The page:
Upaliparipriccha, Upāliparipṛcchā, Upalipari-priccha: 2 definitions
Upaliparipriccha means something in Buddhism, Pali, Hinduism, Sanskrit. If you want to know the exact meaning, history, etymology or English translation of this term then check out the descriptions on this page. Add your comment or reference to a book if you want to contribute to this summary article.
The Sanskrit term Upāliparipṛcchā can be transliterated into English as Upalipariprccha or Upaliparipriccha, using the IAST transliteration scheme (?).
Alternative spellings of this word include Upalipariprichchha.
Mahayana (major branch of Buddhism)Source: Wisdom Library: Maha Prajnaparamita Sastra
Upāliparipṛcchā (उपालिपरिपृच्छा) is the name of a text, according to Mahāprajñāpāramitāśāstra (chapter 3).—[...] The Mahāprajñāpāramitāśāstra and the Che song liu (i.e., the Chinese translation of the Sarvāstivādin Vinaya) both having been translated by Kumārajīva, it is not surprising that the Mahāprajñāpāramitāśāstra, in analyzing the Vinayapiṭaka here, purely and simply reproduces the table of contents of the Che song liu. Nevertheless, instead of calling the chapters of this Vinaya song (parivarta), he calls them Pou (varga). To verify the exactness of the information given here by the Mahāprajñāpāramitāśāstra, it is sufficient to compare them with the main divisions of the Che song liu: (Song 1–3): Untitled but dedicated to the explanation of the 250 precepts p. 1; (Song 4): Ts’i fa (saptadharma) p. 148; (Song 5): Pa fa (aṣṭadharma) p. 206; (Song 6): Tsa song (kṣudrakaparivarta) p. 257; (Song 7): Ni liu (bhikṣuṇīvinaya) p. 302; (Song 8): Tseng yi fa (ekottaradharma) p. 346; (Song 9): Yeou po li wen fa (upāliparipṛcchā) p. 379; (Song 10): Chan song (kuśalaparivarta) p. 445. [...]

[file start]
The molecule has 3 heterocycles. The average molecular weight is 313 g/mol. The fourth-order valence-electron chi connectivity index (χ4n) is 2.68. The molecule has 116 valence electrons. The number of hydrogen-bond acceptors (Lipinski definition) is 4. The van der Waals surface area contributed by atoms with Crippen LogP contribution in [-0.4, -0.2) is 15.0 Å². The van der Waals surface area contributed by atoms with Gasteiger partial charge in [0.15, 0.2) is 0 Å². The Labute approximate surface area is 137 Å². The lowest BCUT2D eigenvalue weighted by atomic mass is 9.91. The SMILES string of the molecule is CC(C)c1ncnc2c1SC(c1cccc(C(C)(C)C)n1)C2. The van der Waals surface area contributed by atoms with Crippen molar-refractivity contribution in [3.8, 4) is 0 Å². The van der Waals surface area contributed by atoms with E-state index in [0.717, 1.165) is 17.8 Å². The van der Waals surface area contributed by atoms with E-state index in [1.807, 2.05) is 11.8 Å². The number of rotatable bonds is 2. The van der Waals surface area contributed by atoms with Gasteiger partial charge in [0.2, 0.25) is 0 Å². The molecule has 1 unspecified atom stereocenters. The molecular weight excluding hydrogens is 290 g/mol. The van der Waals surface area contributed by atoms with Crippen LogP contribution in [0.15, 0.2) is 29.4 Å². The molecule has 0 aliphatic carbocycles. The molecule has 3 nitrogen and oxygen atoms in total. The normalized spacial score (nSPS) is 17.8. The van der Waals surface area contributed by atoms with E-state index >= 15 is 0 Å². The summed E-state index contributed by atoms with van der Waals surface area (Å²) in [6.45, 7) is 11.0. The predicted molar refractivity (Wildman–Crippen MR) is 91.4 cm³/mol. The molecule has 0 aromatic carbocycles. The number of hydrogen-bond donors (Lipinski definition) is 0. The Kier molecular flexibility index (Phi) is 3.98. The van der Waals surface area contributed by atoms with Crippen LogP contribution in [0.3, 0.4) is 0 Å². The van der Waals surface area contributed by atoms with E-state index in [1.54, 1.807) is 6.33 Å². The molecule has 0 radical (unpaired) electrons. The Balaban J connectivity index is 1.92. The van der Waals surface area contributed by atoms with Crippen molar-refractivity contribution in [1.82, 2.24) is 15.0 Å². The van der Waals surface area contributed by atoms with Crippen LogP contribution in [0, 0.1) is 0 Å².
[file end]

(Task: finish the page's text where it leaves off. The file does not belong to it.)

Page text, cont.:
Mahayana (महायान, mahāyāna) is a major branch of Buddhism focusing on the path of a Bodhisattva (spiritual aspirants/ enlightened beings). Extant literature is vast and primarely composed in the Sanskrit language. There are many sūtras of which some of the earliest are the various Prajñāpāramitā sūtras.
Languages of India and abroad
Sanskrit dictionarySource: Cologne Digital Sanskrit Dictionaries: Edgerton Buddhist Hybrid Sanskrit Dictionary
Upāliparipṛcchā (उपालिपरिपृच्छा).—name of a work: °cchā Śikṣāsamuccaya 164.8; 168.15; 178.9; 290.3. Fragments, including two of the Śikṣāsamuccaya citations, also cited from another ms. in IHQ 7.259 ff.
Sanskrit, also spelled संस्कृतम् (saṃskṛtam), is an ancient language of India commonly seen as the grandmother of the Indo-European language family (even English!). Closely allied with Prakrit and Pali, Sanskrit is more exhaustive in both grammar and terms and has the most extensive collection of literature in the world, greatly surpassing its sister-languages Greek and Latin.
See also (Relevant definitions)
Partial matches: Priccha.
Search found 2 books and stories containing Upaliparipriccha, Upāliparipṛcchā, Upalipari-priccha, Upalipariprccha, Upālipari-pṛcchā, Upalipari-prccha; (plurals include: Upaliparipricchas, Upāliparipṛcchās, pricchas, Upalipariprcchas, pṛcchās, prcchas). You can also click to the full overview containing English textual excerpts. Below are direct links for the most relevant articles:
Maha Prajnaparamita Sastra (by Gelongma Karma Migme Chödrön)
Preliminary note on sympathetic joy and transfer of merit < [Chapter XLIV - Sympathetic Joy and Transfer of Merit]
Introduction to third volume < [Introductions]
Bhesajjakkhandhaka (Chapter on Medicine) (by Hin-tak Sik)